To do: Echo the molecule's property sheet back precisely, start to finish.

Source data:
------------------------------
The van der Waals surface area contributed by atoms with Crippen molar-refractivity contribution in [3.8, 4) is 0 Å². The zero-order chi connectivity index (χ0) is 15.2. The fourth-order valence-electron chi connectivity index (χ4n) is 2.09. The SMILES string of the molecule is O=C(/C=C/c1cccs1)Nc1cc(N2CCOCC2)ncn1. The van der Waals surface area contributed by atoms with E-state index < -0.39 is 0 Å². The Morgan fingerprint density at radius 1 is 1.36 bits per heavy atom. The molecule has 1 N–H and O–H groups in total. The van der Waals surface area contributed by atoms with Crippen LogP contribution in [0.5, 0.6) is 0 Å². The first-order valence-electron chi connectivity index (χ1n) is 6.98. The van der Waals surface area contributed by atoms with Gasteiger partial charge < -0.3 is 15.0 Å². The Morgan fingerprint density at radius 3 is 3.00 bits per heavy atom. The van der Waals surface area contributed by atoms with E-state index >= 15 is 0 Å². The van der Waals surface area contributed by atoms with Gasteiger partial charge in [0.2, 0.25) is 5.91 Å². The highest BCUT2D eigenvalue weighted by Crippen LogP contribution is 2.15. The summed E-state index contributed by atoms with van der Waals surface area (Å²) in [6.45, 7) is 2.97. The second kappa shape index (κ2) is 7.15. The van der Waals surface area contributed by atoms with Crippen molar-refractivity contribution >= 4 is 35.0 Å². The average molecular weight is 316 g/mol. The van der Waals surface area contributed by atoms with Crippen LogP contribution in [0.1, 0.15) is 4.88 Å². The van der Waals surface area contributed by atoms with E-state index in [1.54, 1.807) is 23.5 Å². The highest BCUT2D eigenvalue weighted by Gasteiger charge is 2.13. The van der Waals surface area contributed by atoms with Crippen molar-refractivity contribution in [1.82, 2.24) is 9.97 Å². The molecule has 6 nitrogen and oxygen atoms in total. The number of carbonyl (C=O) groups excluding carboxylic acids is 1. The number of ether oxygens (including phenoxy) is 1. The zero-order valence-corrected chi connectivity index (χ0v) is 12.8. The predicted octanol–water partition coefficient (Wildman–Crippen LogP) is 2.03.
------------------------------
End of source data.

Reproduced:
The van der Waals surface area contributed by atoms with Crippen molar-refractivity contribution in [3.8, 4) is 0 Å². The zero-order chi connectivity index (χ0) is 15.2. The fourth-order valence-electron chi connectivity index (χ4n) is 2.09. The SMILES string of the molecule is O=C(/C=C/c1cccs1)Nc1cc(N2CCOCC2)ncn1. The van der Waals surface area contributed by atoms with E-state index < -0.39 is 0 Å². The Morgan fingerprint density at radius 1 is 1.36 bits per heavy atom. The molecule has 1 N–H and O–H groups in total. The van der Waals surface area contributed by atoms with Crippen LogP contribution in [0.5, 0.6) is 0 Å². The first-order valence-electron chi connectivity index (χ1n) is 6.98. The van der Waals surface area contributed by atoms with Gasteiger partial charge < -0.3 is 15.0 Å². The Morgan fingerprint density at radius 3 is 3.00 bits per heavy atom. The van der Waals surface area contributed by atoms with E-state index >= 15 is 0 Å². The van der Waals surface area contributed by atoms with Gasteiger partial charge in [0.2, 0.25) is 5.91 Å². The highest BCUT2D eigenvalue weighted by Crippen LogP contribution is 2.15. The summed E-state index contributed by atoms with van der Waals surface area (Å²) in [6.45, 7) is 2.97. The second kappa shape index (κ2) is 7.15. The van der Waals surface area contributed by atoms with Crippen molar-refractivity contribution >= 4 is 35.0 Å². The average molecular weight is 316 g/mol. The van der Waals surface area contributed by atoms with Crippen LogP contribution in [0.1, 0.15) is 4.88 Å². The van der Waals surface area contributed by atoms with E-state index in [1.54, 1.807) is 23.5 Å². The highest BCUT2D eigenvalue weighted by Gasteiger charge is 2.13. The van der Waals surface area contributed by atoms with Crippen molar-refractivity contribution in [1.82, 2.24) is 9.97 Å². The molecule has 6 nitrogen and oxygen atoms in total. The number of carbonyl (C=O) groups excluding carboxylic acids is 1. The number of ether oxygens (including phenoxy) is 1. The zero-order valence-corrected chi connectivity index (χ0v) is 12.8. The predicted octanol–water partition coefficient (Wildman–Crippen LogP) is 2.03.